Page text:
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Postby kymidwife » Jun 21st, '08, 09:58

I loved your review, particulary because I also just tried Lapsang for the first time in the past week or so. I made a trade with another teachatter who purchased a sample and couldn't handle the smokiness.

I *LOVED* it... enjoyed it full-strength, but it was very powerful in aroma and flavor. The next couple of times, I mixed it half and half with an assam or ceylon and enjoyed it even more... same great flavor, just turned down a notch. Maybe this is what you are looking for. I suggest picking up some samples and playing around with your own recipe for the perfect blend. If you use samples that are available for blending at Adagio, you can perfect your recipe and then order it as a signature blend. I love blending... its like art and cooking and tea all at the same time.

Sarah
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Postby Ti » Jun 22nd, '08, 08:42

Chip wrote:Welcome Ti to TeaChat, enjoyed your post!

Russian Caravan is generally a much milder facsimile of Lapsang Souchong. BTW, there is a recipe for Lapsang in the forum somewhere.

VISIT TeaDay!



Well that is good to know. Like I said, I don't remember Russian Caravan being that strong at all.

This is a tough forum to search. But that's a subject for feedback.
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Postby Ti » Jun 22nd, '08, 09:03

kymidwife wrote:I loved your review, particulary because I also just tried Lapsang for the first time in the past week or so. I made a trade with another teachatter who purchased a sample and couldn't handle the smokiness.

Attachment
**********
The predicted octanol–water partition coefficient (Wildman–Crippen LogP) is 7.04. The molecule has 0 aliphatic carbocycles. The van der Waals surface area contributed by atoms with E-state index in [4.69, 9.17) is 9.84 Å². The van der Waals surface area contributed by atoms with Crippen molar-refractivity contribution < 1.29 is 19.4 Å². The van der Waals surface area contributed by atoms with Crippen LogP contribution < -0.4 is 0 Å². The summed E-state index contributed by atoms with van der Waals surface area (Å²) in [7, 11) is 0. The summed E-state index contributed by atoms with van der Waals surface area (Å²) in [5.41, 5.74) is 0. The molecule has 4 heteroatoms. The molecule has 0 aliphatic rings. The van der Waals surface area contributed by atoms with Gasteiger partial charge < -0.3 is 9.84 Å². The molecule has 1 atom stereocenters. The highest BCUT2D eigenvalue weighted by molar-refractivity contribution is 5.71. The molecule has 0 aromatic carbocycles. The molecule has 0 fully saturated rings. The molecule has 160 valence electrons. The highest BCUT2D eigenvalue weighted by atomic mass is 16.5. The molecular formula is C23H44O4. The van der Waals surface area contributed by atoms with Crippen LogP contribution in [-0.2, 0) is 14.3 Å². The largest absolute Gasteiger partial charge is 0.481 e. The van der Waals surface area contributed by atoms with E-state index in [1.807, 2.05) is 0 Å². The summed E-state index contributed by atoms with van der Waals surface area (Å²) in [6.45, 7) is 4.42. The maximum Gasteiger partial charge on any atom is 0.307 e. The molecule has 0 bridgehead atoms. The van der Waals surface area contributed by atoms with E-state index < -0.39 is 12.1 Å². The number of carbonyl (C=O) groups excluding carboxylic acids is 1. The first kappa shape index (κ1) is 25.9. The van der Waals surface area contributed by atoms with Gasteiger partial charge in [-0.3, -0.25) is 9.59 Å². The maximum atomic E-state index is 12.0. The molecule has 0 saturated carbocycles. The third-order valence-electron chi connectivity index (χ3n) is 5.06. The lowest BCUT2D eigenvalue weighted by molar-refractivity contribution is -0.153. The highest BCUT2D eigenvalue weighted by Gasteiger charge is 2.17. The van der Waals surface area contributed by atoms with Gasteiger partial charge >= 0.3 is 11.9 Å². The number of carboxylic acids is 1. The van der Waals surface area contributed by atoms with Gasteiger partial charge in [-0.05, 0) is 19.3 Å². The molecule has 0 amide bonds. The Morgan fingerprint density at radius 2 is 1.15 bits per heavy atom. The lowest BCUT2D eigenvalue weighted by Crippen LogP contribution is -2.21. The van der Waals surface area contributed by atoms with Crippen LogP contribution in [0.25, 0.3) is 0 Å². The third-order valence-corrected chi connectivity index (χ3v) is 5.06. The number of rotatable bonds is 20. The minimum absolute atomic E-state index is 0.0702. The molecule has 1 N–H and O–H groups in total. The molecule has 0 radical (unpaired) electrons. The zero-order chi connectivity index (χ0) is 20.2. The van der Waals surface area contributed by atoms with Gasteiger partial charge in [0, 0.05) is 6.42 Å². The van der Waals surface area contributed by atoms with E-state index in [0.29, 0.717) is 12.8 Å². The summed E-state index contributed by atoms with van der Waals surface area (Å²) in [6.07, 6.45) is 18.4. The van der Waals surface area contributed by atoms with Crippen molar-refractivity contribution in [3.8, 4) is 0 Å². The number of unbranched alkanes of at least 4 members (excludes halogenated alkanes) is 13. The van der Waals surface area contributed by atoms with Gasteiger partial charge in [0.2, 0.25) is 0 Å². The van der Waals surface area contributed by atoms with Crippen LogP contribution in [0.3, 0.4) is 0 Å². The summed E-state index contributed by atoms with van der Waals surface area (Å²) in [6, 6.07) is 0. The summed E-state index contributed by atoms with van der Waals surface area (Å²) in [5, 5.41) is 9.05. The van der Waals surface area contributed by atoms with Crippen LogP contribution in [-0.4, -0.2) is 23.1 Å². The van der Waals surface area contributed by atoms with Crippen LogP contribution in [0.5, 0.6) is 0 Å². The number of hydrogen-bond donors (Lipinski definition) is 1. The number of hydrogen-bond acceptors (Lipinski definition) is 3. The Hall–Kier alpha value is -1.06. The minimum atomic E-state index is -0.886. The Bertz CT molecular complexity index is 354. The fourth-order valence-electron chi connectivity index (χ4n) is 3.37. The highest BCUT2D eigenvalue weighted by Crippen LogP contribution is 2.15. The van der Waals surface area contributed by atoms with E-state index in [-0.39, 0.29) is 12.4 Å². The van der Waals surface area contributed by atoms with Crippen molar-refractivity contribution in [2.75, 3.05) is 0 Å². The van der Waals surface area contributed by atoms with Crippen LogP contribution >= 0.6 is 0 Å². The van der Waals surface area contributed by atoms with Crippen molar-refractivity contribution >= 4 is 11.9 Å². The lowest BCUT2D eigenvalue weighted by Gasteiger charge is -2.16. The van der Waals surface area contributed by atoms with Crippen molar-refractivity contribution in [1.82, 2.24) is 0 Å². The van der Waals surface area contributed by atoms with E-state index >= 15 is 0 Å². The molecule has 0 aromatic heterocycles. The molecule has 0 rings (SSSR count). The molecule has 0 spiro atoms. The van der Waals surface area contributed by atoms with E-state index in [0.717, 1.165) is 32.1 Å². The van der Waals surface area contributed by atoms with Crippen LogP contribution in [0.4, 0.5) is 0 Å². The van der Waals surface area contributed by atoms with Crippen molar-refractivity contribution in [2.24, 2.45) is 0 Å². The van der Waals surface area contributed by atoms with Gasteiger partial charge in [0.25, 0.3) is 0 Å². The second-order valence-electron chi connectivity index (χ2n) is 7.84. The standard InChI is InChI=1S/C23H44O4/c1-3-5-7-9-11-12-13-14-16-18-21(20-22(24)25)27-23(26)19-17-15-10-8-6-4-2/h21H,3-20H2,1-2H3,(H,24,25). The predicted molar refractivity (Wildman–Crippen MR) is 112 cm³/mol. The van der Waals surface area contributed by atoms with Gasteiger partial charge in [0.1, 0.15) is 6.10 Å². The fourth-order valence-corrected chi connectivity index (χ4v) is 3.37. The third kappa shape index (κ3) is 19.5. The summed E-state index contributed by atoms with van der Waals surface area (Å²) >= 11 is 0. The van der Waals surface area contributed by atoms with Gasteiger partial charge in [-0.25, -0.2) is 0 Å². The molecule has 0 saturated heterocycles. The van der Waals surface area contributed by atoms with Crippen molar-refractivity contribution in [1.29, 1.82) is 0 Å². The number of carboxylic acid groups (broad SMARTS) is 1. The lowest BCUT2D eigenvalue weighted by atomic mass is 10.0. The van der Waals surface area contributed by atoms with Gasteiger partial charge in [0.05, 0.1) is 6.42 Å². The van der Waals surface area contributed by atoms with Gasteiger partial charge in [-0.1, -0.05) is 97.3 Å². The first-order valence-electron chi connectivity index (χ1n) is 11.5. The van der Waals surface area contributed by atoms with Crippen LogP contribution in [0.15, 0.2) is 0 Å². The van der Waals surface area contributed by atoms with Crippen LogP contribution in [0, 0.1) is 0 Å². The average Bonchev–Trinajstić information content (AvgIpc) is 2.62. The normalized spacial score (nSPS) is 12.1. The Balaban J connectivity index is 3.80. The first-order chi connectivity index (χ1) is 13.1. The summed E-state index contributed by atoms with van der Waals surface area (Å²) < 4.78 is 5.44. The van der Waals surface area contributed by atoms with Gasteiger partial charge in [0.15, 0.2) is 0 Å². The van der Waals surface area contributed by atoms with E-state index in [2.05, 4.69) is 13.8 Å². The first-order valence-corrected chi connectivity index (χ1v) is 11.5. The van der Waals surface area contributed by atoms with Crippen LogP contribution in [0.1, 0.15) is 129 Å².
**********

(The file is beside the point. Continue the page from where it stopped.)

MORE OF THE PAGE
I *LOVED* it... enjoyed it full-strength, but it was very powerful in aroma and flavor. The next couple of times, I mixed it half and half with an assam or ceylon and enjoyed it even more... same great flavor, just turned down a notch. Maybe this is what you are looking for. I suggest picking up some samples and playing around with your own recipe for the perfect blend. If you use samples that are available for blending at Adagio, you can perfect your recipe and then order it as a signature blend. I love blending... its like art and cooking and tea all at the same time.

Sarah

Don’t get me wrong, I like it. I think it's go great with BBQ ribs. Mixing it with something else is an interesting idea though. I have a pu-erh that reminds me somewhat of fish. Hmm...that's an idea.
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Postby kymidwife » Jun 22nd, '08, 10:42

Lapsang and fishy puerh. Eeek. Sounds like the makings of a custom blend called "Smoked Salmon"... hmmm... let us know how it turns out.

Sarah
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Postby hop_goblin » Jun 22nd, '08, 11:38

kymidwife wrote:Lapsang and fishy puerh. Eeek. Sounds like the makings of a custom blend called "Smoked Salmon"... hmmm... let us know how it turns out.

Sarah



I don't know which pu-erh you've been drinking!
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Postby Victoria » Jun 22nd, '08, 17:49

I love the taste I just can't get past the smell. I would like to try one that has very low aroma.